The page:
Guest appearance by David Arnosti here; I’m Ian’s colleague at Michigan State University and co-organizer for the ASBMB Special Symposium.
Our symposium last week brought together some folks who don’t regularly appear at the same conferences, including the structural biologists and biochemists who’ve devoted a good part of the last 30 years to unraveling the mechanisms of the central dogma – gene transcription, RNA metabolism, and protein translation. The trend has been to identify the central machinery, publish high-impact papers in single-word-title journals, and then years later discover that things don’t necessarily work the same in all contexts, organisms, developmental settings. Not surprising in eukaryotic transcription, for instance, where the “basal machinery” comprises ~200 proteins. Zach Burton, conference participant, refers to this complexity as a “molecular horror”, but from an evolutionary perspective, it is also an opportunity.
With respect to tracking the changes inherent in functioning of regulatory circuitry, we have more complete understanding of how bacterial systems work. Nice presentations by Saeed Tavazoie and Eduardo Groisman highlighted how easily such systems can transition between regulatory states, with just a few genetic changes in regulatory factors. Robert Landick and Seth Darst, in studies of E. coli RNA polymerase, pointed out that this bacterium actually features a novel outgrowth, an insertion of 188 amino acids that connects directly to the conserved trigger loop in the catalytic site. Nobody knows what it is doing there, but it is lineage specific, and mutations accumulate in this part of the protein when cells are grown under nutrient limitation, suggesting a short-circuit way to globally fiddle with gene expression.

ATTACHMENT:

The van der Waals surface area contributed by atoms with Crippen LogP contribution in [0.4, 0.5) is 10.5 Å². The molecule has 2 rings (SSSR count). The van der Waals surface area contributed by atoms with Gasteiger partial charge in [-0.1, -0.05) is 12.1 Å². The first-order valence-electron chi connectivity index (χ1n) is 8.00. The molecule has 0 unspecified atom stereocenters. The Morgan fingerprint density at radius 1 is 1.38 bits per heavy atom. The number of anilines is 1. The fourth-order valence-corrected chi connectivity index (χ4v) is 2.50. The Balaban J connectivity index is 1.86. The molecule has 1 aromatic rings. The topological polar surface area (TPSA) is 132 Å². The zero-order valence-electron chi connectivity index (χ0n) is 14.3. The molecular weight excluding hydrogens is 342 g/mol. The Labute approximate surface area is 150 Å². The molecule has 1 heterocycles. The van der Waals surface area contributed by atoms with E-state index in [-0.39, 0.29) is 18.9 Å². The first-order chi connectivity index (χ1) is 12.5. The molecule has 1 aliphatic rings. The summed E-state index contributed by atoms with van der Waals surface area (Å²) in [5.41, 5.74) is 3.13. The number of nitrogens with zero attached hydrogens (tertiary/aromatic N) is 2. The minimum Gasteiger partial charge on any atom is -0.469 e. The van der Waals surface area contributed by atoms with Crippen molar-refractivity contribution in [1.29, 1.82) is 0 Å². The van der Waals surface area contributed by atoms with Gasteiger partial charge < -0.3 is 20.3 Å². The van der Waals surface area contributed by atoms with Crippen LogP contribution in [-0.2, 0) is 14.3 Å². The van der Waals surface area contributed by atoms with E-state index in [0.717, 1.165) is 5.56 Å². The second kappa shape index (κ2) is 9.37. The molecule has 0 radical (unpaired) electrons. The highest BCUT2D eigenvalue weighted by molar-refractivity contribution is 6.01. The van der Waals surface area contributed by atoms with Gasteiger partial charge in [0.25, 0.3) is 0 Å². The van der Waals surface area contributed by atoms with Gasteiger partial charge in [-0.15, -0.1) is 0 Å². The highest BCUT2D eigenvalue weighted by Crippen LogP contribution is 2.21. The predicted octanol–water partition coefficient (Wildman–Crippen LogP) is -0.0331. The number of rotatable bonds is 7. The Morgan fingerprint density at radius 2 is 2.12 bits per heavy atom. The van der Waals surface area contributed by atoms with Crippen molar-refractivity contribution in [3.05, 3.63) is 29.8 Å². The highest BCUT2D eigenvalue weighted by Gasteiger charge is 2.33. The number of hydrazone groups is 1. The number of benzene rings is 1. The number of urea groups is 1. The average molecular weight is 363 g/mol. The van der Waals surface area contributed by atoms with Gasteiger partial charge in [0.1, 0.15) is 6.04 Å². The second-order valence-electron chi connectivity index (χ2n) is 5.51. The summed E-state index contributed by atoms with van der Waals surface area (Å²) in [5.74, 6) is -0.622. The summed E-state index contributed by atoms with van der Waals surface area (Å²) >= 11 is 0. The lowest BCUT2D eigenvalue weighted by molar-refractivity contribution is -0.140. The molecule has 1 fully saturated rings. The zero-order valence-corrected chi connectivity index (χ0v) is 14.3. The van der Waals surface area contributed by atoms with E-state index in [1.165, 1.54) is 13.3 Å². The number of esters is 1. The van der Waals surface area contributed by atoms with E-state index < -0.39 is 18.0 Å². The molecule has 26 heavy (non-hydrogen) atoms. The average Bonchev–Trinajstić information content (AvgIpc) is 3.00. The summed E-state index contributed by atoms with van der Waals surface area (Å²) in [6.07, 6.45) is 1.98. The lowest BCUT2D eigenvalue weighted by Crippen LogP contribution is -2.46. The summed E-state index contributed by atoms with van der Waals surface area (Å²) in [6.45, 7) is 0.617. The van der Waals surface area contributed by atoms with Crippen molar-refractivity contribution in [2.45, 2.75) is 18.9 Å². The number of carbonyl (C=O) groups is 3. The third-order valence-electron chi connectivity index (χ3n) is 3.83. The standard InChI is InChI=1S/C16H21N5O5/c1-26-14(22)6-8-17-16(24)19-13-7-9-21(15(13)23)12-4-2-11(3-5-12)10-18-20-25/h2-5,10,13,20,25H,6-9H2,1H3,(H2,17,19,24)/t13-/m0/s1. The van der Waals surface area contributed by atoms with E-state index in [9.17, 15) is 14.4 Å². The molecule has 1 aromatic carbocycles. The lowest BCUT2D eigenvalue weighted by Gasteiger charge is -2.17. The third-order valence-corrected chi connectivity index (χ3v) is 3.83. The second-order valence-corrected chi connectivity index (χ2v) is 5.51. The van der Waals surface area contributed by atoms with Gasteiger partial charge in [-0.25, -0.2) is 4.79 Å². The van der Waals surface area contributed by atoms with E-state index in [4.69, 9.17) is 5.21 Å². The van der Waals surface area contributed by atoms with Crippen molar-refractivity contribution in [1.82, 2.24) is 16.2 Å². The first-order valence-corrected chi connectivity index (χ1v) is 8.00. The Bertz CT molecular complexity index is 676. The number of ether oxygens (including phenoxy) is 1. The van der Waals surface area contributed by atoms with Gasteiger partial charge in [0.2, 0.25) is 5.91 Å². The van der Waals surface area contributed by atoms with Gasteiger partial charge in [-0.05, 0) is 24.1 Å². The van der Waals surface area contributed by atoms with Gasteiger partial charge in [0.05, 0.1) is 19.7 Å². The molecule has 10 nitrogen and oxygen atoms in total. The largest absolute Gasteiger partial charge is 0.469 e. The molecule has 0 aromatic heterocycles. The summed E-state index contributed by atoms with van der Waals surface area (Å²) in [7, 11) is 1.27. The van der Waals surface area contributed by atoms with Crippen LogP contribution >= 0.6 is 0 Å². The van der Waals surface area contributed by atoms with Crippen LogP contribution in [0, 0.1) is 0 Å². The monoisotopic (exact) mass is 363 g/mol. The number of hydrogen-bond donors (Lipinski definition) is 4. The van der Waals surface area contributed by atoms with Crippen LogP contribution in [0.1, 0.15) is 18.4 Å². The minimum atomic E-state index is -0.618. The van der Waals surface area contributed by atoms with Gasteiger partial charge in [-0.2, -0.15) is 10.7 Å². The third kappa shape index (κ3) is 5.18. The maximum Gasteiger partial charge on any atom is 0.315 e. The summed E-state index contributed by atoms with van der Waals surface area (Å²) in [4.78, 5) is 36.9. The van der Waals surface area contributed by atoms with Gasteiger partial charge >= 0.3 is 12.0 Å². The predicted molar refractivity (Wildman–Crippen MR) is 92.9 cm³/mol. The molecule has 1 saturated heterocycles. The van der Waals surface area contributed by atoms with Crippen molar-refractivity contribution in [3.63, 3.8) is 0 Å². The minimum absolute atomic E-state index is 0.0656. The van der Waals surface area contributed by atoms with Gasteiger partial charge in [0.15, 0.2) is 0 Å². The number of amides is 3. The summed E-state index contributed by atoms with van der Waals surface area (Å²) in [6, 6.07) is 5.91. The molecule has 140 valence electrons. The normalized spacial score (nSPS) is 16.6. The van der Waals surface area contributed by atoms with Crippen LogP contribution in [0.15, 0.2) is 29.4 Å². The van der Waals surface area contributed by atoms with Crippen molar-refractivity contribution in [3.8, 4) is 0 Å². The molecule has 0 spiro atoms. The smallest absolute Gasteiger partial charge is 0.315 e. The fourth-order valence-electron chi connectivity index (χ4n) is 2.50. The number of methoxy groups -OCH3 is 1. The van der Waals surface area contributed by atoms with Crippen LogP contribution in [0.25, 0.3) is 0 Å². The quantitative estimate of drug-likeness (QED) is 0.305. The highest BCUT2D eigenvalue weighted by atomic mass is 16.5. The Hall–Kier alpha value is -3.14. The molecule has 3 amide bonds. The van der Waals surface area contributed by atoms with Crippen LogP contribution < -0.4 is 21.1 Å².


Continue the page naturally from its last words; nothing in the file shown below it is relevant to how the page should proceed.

Eukaryotic systems likewise have novel structures to their core machinery; Lawrence Myers described the gene amplification of Mediator subunits in Candida albicans that are linked to pathogenicity, while Jean-Marc Egly pointed out the pervasive effects of mutations in human Mediator and transcription factor TFIIH. With eukaryotes, the importance of variability in core machinery for generating important changes on the population or species level is obscure. Studies such as those presented by Ian Dworkin (host of this blog) and Aviv Regev showed how we are able to identify numerous loci involved in genetic background effects relating to development and immune function – but the overall importance of pervasive impacts generated by changes in an RNA polymerase subunit, for instance, vs. subtle changes in an enhancer is not clear. One mystery I dropped on the conferees was the special features of the RNA Pol II CTD found in Drosophila, but not other eukaryotes – a reflection of their unique developmental gene expression, discussed by Melissa Harrison and Julia Zeitlinger?